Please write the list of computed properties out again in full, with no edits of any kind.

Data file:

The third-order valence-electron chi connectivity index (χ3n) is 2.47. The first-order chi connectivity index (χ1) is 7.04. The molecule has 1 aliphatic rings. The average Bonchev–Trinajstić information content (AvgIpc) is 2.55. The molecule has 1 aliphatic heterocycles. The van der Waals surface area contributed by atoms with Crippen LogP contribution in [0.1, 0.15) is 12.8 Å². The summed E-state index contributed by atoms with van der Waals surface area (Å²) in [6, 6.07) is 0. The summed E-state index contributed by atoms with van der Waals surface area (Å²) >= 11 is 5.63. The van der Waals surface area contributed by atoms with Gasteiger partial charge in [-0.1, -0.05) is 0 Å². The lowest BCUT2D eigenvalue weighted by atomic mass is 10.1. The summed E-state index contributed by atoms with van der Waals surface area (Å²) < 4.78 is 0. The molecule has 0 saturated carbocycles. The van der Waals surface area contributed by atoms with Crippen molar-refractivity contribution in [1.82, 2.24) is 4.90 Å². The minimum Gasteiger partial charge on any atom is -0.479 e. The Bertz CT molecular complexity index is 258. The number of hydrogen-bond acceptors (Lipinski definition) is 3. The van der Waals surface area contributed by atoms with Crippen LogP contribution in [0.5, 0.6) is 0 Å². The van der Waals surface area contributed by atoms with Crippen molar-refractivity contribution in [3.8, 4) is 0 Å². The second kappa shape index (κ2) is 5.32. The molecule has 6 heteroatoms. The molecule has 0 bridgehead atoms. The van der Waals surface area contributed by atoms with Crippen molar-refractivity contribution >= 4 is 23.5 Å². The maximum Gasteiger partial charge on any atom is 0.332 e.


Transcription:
The third-order valence-electron chi connectivity index (χ3n) is 2.47. The first-order chi connectivity index (χ1) is 7.04. The molecule has 1 aliphatic rings. The average Bonchev–Trinajstić information content (AvgIpc) is 2.55. The molecule has 1 aliphatic heterocycles. The van der Waals surface area contributed by atoms with Crippen LogP contribution in [0.1, 0.15) is 12.8 Å². The summed E-state index contributed by atoms with van der Waals surface area (Å²) in [6, 6.07) is 0. The summed E-state index contributed by atoms with van der Waals surface area (Å²) >= 11 is 5.63. The van der Waals surface area contributed by atoms with Gasteiger partial charge in [-0.1, -0.05) is 0 Å². The lowest BCUT2D eigenvalue weighted by atomic mass is 10.1. The summed E-state index contributed by atoms with van der Waals surface area (Å²) < 4.78 is 0. The molecule has 0 saturated carbocycles. The van der Waals surface area contributed by atoms with Crippen molar-refractivity contribution in [1.82, 2.24) is 4.90 Å². The minimum Gasteiger partial charge on any atom is -0.479 e. The Bertz CT molecular complexity index is 258. The number of hydrogen-bond acceptors (Lipinski definition) is 3. The van der Waals surface area contributed by atoms with Crippen LogP contribution in [0.5, 0.6) is 0 Å². The van der Waals surface area contributed by atoms with Crippen molar-refractivity contribution in [3.8, 4) is 0 Å². The second kappa shape index (κ2) is 5.32. The molecule has 6 heteroatoms. The molecule has 0 bridgehead atoms. The van der Waals surface area contributed by atoms with Crippen molar-refractivity contribution >= 4 is 23.5 Å². The maximum Gasteiger partial charge on any atom is 0.332 e.